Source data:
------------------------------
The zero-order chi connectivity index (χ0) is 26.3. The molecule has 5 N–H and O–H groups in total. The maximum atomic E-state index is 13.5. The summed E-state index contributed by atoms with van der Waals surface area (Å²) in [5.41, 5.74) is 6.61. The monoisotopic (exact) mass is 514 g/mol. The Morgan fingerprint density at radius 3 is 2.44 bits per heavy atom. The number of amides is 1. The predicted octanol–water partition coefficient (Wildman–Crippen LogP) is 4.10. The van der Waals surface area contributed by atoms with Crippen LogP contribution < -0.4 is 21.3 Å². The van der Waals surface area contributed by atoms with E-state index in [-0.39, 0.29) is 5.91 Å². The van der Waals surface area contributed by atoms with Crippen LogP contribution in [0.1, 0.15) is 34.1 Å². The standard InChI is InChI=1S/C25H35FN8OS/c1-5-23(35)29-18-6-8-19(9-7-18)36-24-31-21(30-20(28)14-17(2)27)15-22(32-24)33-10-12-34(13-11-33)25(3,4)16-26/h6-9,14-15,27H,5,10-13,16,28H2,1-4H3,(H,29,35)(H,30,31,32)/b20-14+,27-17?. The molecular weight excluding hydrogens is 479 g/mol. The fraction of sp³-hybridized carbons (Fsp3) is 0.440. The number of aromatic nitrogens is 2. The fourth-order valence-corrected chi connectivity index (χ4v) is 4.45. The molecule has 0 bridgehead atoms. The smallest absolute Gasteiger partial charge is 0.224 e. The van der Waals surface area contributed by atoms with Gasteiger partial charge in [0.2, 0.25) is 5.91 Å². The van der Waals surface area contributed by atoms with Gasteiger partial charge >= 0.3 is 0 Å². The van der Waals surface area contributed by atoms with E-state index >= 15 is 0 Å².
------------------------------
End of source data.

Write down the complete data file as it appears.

The zero-order chi connectivity index (χ0) is 26.3. The molecule has 5 N–H and O–H groups in total. The maximum atomic E-state index is 13.5. The summed E-state index contributed by atoms with van der Waals surface area (Å²) in [5.41, 5.74) is 6.61. The monoisotopic (exact) mass is 514 g/mol. The Morgan fingerprint density at radius 3 is 2.44 bits per heavy atom. The number of amides is 1. The predicted octanol–water partition coefficient (Wildman–Crippen LogP) is 4.10. The van der Waals surface area contributed by atoms with Crippen LogP contribution < -0.4 is 21.3 Å². The van der Waals surface area contributed by atoms with E-state index in [-0.39, 0.29) is 5.91 Å². The van der Waals surface area contributed by atoms with Crippen LogP contribution in [0.1, 0.15) is 34.1 Å². The standard InChI is InChI=1S/C25H35FN8OS/c1-5-23(35)29-18-6-8-19(9-7-18)36-24-31-21(30-20(28)14-17(2)27)15-22(32-24)33-10-12-34(13-11-33)25(3,4)16-26/h6-9,14-15,27H,5,10-13,16,28H2,1-4H3,(H,29,35)(H,30,31,32)/b20-14+,27-17?. The molecular weight excluding hydrogens is 479 g/mol. The fraction of sp³-hybridized carbons (Fsp3) is 0.440. The number of aromatic nitrogens is 2. The fourth-order valence-corrected chi connectivity index (χ4v) is 4.45. The molecule has 0 bridgehead atoms. The smallest absolute Gasteiger partial charge is 0.224 e. The van der Waals surface area contributed by atoms with Gasteiger partial charge in [0.2, 0.25) is 5.91 Å². The van der Waals surface area contributed by atoms with Gasteiger partial charge >= 0.3 is 0 Å². The van der Waals surface area contributed by atoms with E-state index >= 15 is 0 Å².